the system and travel for fairly lengthy distances without ever leaving the
underground. It was not uncommon for Americans to occupy the topside, only
to later discover that the enemy was numerous beneath them.

It is hard to imagine the agony felt by both Gene and his listening team
members through the night. It is impossible to imagine how difficult it must
have been for the officer in command to call in air strikes on this
position. When a man is sent to war he anticipates being wounded or even
killed; and perhaps being captured. The thought that he might be abandoned,
wounded and alone, probably never occurred to Gene Handrahan.

Nearly 10,000 reports have been received by the U.S. Government concerning
Americans still missing in Southeast Asia. Many authorities believe there
are hundreds still alive. Gene Handrahan's family believes many are alive,
waiting for their country to rescue them. They don't know whether to pray
Gene is one of them, or that he died without ever having to learn that the
country he so proudly served had abandoned him.


Eugene's sister Joan is still active in the P.O.W. issue, while she raises
three daughters. Papers and reports still periodically come and go from
Eugene's file, although "pages are never removed" Joan's been told. Some
items are still classified, and the family wonders why. Eugene's wife and
daughter maintain a quiet vigil to this day. His mom and dad still wait for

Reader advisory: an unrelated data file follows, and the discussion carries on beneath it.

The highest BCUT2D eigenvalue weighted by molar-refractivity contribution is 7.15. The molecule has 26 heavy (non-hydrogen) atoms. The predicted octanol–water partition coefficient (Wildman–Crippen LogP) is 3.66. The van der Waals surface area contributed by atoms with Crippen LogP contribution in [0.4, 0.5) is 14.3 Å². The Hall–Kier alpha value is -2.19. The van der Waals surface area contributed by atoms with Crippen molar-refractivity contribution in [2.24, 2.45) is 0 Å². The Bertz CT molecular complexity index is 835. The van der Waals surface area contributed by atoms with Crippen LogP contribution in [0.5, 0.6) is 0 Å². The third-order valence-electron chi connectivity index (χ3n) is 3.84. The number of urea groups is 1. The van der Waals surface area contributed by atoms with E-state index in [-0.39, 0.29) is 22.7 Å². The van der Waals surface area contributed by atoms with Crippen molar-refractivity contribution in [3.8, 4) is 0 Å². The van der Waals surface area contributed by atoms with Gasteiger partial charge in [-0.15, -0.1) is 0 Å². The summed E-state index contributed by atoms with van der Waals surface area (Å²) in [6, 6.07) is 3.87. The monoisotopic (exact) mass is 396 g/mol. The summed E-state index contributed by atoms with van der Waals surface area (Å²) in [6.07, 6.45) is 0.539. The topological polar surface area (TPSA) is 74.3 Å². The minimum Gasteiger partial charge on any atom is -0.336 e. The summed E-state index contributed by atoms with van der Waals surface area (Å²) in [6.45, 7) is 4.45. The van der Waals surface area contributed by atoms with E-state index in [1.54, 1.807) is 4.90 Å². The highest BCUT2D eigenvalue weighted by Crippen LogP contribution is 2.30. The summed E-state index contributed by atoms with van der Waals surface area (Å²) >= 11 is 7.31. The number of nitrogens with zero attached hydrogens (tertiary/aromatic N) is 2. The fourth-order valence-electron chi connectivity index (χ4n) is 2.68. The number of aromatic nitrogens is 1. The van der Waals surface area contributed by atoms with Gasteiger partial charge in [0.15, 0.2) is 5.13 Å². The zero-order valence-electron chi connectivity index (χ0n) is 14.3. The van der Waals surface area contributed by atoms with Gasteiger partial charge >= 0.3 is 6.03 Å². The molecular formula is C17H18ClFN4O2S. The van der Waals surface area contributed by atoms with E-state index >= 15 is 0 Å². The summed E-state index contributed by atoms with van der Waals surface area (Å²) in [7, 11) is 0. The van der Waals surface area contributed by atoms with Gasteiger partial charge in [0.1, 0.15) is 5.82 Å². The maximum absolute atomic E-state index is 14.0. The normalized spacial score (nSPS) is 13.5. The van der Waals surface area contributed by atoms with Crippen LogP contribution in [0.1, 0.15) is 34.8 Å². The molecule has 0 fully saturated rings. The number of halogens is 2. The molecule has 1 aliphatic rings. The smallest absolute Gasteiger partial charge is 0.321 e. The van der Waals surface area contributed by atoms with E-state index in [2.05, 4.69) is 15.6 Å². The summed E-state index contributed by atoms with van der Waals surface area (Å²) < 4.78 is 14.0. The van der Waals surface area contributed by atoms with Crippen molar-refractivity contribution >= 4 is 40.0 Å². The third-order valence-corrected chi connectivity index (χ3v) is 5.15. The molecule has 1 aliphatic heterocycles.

answers living just one day at a time.

Eugene Handrahan is mentioned daily from the stage of Mike Radford's
"Remember When" show at the IMAX Theater in Branson, Mo. His bracelet has
become part of "Grandma's Attic," and a constant reminder of those not yet


We have created a Facebook campaign to help spread the word.
Deborah Newman





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Specialist 4 Eugene Allen Handrahan, who entered the U.S. Army from Minnesota, served with Company A of the 2nd Battalion, 12th Infantry Regiment, 25th Infantry Division. On October 10, 1968, SP4 Handrahan was in a point man position as his unit assaulted an enemy position in Tay Ninh Province, South Vietnam. The unit was about to enter a hedgerow when they came under enemy machine gun fire. SP4 Handrahan and two other men were hit and killed by this fire, and could not be recovered at the time due to the enemy presence. The bodies of the two other men were subsequently retrieved, but that of SP4 Handrahan could not be located. He remains unaccounted for. Following the incident, the Army promoted SP4 Handrahan to the rank of Sergeant First Class. Today, Sergeant First Class Handrahan is memorialized on the Courts of the Missing at the National Memorial Cemetery of the Pacific.

Based on all information available, DPAA assessed the individual's case to be in the analytical category of Active Pursuit.

If you are a family member of this serviceman, DPAA can provide you with additional information and analysis of your case. Please contact your casualty office representative.